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Claire Chase Wins 1999 Presser Music Award, Launches Project to Expand Flute Repertory in 2000

Story and photo by Michael Chipman

 

 

 

 

Claire Chase, a senior flutist from Leucadia, California, recently received the 1999 Presser Music Award -- a $5,000 grant from the Presser Foundation to commission, perform and record new chamber music for flute. Chase, who studies with professor of flute Michel Debost, will use the grant to fund the commissioning of new works by four composers (including one Oberlin Conservatory student and a Con alum), an April, 2000 performance of those new works with conductor Timothy Weiss, associate professor of wind conducting, and a recording of that performance.

"This project is a synthesis of everything I am interested in and everything I aspire to be professionally," says Claire Chase,. "My interests include expansion of the flute repertory, collaboration with living composers, promotion of chamber music, and the recording process."

According to Chase, the Presser Foundation each year allots $5,000 to Oberlin for student projects. Faculty members sponsor interested students, who then submit project proposals to a committee which selects the most dynamic project for funding.

"The general theme of my project is the promotion of flute music of the 21st century, which is why we will perform them during spring semester 2000" says Chase. "I commissioned new works from two composers at the University of California, San Diego (UCSD): Harvey Sollberger and John Fonville. Both are on flute and composition faculty at UCSD. I studied with John Fonville when I was a kid. They are both great musicians and composers. I went to all of their concerts growing up."

Chase says Sollberger and Fonville belong to -- and have each been the artistic director of -- SONAR, the premier contemporary music ensemble at UCSD. "I have been a devoted fan of their concerts for years," says Chase. I approached them in February of last year and asked if they would be interested in doing a project for a relatively small amount of money, and they agreed to it because they are interested in my project and in new music, especially at this historically important time -- the beginning of the 21st century."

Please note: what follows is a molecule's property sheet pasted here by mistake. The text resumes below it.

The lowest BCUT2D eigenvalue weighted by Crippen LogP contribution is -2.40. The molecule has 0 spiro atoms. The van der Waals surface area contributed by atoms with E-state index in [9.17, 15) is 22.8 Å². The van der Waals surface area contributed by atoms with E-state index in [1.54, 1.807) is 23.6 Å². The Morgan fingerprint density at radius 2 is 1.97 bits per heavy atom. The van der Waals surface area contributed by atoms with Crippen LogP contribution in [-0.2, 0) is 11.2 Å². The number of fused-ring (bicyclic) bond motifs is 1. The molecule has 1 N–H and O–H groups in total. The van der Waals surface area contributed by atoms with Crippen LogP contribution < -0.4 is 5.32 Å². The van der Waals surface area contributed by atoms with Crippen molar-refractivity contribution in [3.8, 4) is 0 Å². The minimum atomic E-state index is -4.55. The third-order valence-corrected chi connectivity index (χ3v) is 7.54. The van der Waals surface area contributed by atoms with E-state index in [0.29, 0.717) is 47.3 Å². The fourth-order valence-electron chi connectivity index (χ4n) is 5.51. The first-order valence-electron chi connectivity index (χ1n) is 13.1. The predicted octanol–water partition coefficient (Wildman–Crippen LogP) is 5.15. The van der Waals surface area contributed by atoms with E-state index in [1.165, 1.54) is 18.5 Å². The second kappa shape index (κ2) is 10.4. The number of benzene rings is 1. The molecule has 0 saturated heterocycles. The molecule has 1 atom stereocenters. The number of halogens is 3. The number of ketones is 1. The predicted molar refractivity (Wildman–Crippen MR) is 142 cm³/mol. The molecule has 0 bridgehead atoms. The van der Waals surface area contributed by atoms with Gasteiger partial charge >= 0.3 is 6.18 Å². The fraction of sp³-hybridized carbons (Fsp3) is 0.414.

In addition to Fonville and Sollberger, Chase commissioned new works for flute from Huang Ruo, a senior composition major from China, and Matthew Quayle (BM '99), a masters degree student at University of Cincinnati College-Conservatory of Music. "All but one of the composers have decided on the instrumentation for their pieces," says Chase. "I provided them with a pool of instrumentalists, all of whom are dedicated to the project, from which they could draw to compose the pieces."

Those instrumentalists include:

  • Claire Chase, flute
  • Brent Hages (BM '00), oboe
  • Campbell MacDonald (BM '99), clarinet
  • Dave Bowlin, violin, a senior from Moline, Illinois
  • Wendy Richman, viola, a former Obie, currently at the Cleveland Institute of Music
  • Kivie Cahn-Lipman, cello, a senior from Mt. Vernon, New York
  • Nikki Bartnikki, string bass, currently at Hart College Conservatory
  • Catherine Barrett, harp, a senior from North Egremont, Massachusetts
  • Phyllis Chen (BM '99), piano, currently at Northwestern University
  • Dave Schotzko, percussion, a senior from Aitikin, Minnesota

Timothy Weiss will conduct the new works on April 21, 2000 in Warner Concert Hall. A recording will be produced as a culmination of all events. "All four composers will be present at the performance," says Chase. "The UCSD guys will come out with financial help from the new music division, the conducting department and other helpful sources. We will host the composers for 2-3 days, and they will offer coachings and master classes. I'm also organizing a chamber music master class for composers and performers with Fonville and Sollberger where we'll play some of their music.

"It is a huge undertaking but it's exciting for me to work with two composers of whom I have been a fan for many years and who are important figures in the flute world. And it's great to have the pieces conducted by Tim Weiss -- the die hard contemporary music director at Oberlin."

Chase hopes these pieces will eventually enter the flute repertory but says this project is really just the beginning of a much larger project -- "the rest of my life."

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